“Enka” becomes a popular word in Japan’s music world starting from the 1960s. Until the 1950s Kayokyoku (folk music) in the post WWII Japan were predominantly written in pentatonic scale, then in the 1960s the diatonic scale was adopted rapidly due to the influence of Western popular music. It was in response to this trend that some love songs called enka slowly emerged as a kind of Japanese popular music. It imitated an older Japanese style and had the same nomenclature of the political songs sung in the early Meiji era.1
Enka has a long history in Japan that could be traced back to the 1880s. During the early Meiji period enka were anti-government songs sung in the streets in support of the “freedom of the people’s rights movement” when the Meiji government imposed controls on public expression. Enka was used to avoid government restrictions and was used to spread the new ideas to the public. Enka was half sung and half spoken by the enka singers (enkashi) who were regarded by many as the “singing street guerillas”. Gradually the role of enka singers shifted into entertainers. They formed groups to write songs and distribute lyrics.2 The popularity of enka declined after Japanese’s victory in the Sino-Japanese war of 1894-5. Its revival was seen in the early 1900s. In 1907 violin was introduced into enka performance and enka’s content was mostly about news of the time.3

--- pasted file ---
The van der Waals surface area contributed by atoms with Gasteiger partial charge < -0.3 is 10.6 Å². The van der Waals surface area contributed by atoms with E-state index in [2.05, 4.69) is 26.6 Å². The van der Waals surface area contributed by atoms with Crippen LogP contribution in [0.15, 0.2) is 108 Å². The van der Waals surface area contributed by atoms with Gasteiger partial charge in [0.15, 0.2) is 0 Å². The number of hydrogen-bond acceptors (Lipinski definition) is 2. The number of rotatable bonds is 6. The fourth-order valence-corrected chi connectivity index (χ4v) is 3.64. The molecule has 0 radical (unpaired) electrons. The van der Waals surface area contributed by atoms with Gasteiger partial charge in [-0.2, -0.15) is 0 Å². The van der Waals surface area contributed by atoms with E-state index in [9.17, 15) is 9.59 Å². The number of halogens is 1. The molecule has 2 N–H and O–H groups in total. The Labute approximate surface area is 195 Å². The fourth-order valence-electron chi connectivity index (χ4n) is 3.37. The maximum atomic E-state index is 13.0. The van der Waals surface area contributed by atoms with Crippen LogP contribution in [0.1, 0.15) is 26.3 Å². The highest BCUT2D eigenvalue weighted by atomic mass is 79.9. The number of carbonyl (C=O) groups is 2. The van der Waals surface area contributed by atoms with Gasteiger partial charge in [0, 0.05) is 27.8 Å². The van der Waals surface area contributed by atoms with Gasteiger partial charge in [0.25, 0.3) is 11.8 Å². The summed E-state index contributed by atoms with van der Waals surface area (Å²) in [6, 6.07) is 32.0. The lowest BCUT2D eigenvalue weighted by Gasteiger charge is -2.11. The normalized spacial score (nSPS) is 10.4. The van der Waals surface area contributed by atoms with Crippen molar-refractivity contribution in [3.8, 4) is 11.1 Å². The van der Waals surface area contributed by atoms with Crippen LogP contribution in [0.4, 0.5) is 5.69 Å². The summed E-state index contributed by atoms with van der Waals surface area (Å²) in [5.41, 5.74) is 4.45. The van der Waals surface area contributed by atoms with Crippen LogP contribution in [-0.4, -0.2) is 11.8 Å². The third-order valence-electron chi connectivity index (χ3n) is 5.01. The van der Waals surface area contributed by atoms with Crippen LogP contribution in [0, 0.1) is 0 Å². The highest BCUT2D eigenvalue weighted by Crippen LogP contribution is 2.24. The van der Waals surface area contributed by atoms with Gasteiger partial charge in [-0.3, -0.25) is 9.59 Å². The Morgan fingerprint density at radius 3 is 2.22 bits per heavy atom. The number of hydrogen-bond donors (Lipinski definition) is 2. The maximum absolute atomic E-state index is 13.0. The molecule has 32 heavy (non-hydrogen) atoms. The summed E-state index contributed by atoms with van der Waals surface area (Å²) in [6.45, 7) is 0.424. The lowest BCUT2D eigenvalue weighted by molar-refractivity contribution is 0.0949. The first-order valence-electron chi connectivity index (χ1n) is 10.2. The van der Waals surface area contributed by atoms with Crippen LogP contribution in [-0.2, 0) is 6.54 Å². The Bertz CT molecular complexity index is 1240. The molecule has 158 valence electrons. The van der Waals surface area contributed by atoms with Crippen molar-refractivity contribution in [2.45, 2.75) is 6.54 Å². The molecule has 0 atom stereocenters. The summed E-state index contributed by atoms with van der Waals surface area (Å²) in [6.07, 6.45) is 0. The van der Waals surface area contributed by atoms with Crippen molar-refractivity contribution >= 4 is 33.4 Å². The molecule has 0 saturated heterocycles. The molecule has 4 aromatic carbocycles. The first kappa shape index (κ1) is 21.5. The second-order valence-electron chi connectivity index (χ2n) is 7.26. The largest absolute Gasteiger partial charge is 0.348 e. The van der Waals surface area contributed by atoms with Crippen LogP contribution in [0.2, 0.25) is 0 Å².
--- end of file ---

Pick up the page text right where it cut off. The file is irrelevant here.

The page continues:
The popular music in the Taisho period was considered by some scholars as the most closely linked to the present day enka.4 During the Taisho era many rural people migrated to the cities for work. The popular music of the time often sang about personal experience of lost love, and about separation and loneliness of leaving home. One favorite theme was about rural hometown (furusato). These themes were similar to those seen in the post WWII enka.5 (to be continued)
1. Junko Kitagawa. “Music Culture” in The Cambridge Companion to Modern Japanese Culture. Yoshio Sugimoto ed. Cambridge University Press, 2009, p.265.
2. Christine R. Yano. Tears of Longing: Nostalgia and the Nation in Japanese Popular Song. Cambridge: Harvard University Asia Center: Distributed by Harvard University Press, 2002, p.31
3. Ibid., p. 31
4. Ibid., p. 33
5. Ibid., p. 33